I see Ultimate moving toward an NBA/NFL defensive system where the D is trying to make the other team use their secondary option most of the time. This is achieved by taking away certain parts of the field or double teaming a great individual. If we then get into a pattern of O players trying to outthink a D line, with guessing games on both sides, I believe that it will be a major advancement for the sport. Think about Peyton Manning vs. the main linebacker or safety and you will get the picture of where we are going. 

Putting your head down and running hard against your matchup is going to be a less successful strategy in the next 10 years. 


huddle Issue 29 Field Vision

Tuesday, May 25th, 2010

A Little Perspective
by Mark Earley

Closing Your Eyes To Open Them
by Josh Greenough

Understanding The Information
by Greg Husak

Yeah Iverson, We're Talkin' About Practice
by Ryan Morgan

Play A Different Position
by Ted Munter

Learn To Think so You Don't Have To Think
by Jim Parinella

Pattern Recognition
by Charlie Reznikoff





  • Issues

  • Features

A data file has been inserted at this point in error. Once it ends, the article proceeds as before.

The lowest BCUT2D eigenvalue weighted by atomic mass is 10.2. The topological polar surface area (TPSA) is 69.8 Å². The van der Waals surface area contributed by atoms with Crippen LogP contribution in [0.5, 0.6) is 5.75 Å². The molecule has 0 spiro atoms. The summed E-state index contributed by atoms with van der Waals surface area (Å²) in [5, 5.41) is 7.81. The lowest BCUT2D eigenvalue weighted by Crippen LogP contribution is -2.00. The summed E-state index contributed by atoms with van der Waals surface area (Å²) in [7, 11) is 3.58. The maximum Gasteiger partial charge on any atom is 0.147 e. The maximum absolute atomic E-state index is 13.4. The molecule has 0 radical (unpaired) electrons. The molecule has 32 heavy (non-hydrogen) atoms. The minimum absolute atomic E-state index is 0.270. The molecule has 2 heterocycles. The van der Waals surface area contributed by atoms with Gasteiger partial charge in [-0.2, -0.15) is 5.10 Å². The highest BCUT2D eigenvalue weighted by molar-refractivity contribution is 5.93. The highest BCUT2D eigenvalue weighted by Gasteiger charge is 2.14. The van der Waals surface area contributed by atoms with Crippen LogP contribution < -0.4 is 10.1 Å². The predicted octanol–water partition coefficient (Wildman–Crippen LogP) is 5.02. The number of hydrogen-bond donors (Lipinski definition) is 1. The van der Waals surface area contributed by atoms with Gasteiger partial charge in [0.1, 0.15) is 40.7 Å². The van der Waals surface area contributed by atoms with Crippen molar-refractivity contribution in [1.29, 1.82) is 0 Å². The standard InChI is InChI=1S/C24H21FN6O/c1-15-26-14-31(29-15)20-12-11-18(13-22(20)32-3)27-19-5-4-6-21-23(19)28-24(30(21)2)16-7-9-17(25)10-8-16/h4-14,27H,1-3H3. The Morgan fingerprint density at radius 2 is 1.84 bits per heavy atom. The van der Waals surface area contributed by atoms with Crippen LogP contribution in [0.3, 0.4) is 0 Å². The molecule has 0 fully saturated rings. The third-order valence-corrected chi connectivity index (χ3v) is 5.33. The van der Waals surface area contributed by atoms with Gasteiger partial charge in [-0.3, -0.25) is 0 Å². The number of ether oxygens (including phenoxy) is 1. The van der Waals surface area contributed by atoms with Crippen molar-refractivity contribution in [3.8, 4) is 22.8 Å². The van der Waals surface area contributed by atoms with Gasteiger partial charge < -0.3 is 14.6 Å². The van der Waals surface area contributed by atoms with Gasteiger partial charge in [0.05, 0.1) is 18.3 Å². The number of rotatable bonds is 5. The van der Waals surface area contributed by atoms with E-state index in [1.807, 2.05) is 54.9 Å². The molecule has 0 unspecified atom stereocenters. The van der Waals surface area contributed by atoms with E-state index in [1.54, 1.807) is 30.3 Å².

• Authors

  • About

      huddle issue034   huddle issue033   huddle issue032   huddle issue031   huddle issue030  
      huddle issue029   huddle issue028   huddle issue027   huddle issue026   huddle issue025  
      huddle issue024   huddle issue023   huddle issue022   huddle issue021   huddle issue020  
      huddle issue019   huddle issue018   huddle issue017   huddle issue016   huddle issue015  
      huddle issue014   huddle issue013   huddle issue012   huddle issue011   huddle issue010  
      huddle issue009   huddle issue008   huddle issue007   huddle issue006   huddle issue005  
      huddle issue004   huddle issue003   huddle issue002   huddle issue001      
      huddle feature026   huddle feature025   huddle feature024   huddle feature023   huddle feature022  
      huddle feature021   huddle feature020   huddle feature019   huddle feature018   huddle feature017  
      huddle feature016   huddle feature015   huddle feature014   huddle feature013   huddle feature012  
      huddle feature011   huddle feature010   huddle feature009   huddle feature008   huddle feature007  
      huddle feature006   huddle feature005   huddle feature004   huddle feature003   huddle feature002  
      huddle feature001                  


  • Authors

  • About / Get Involved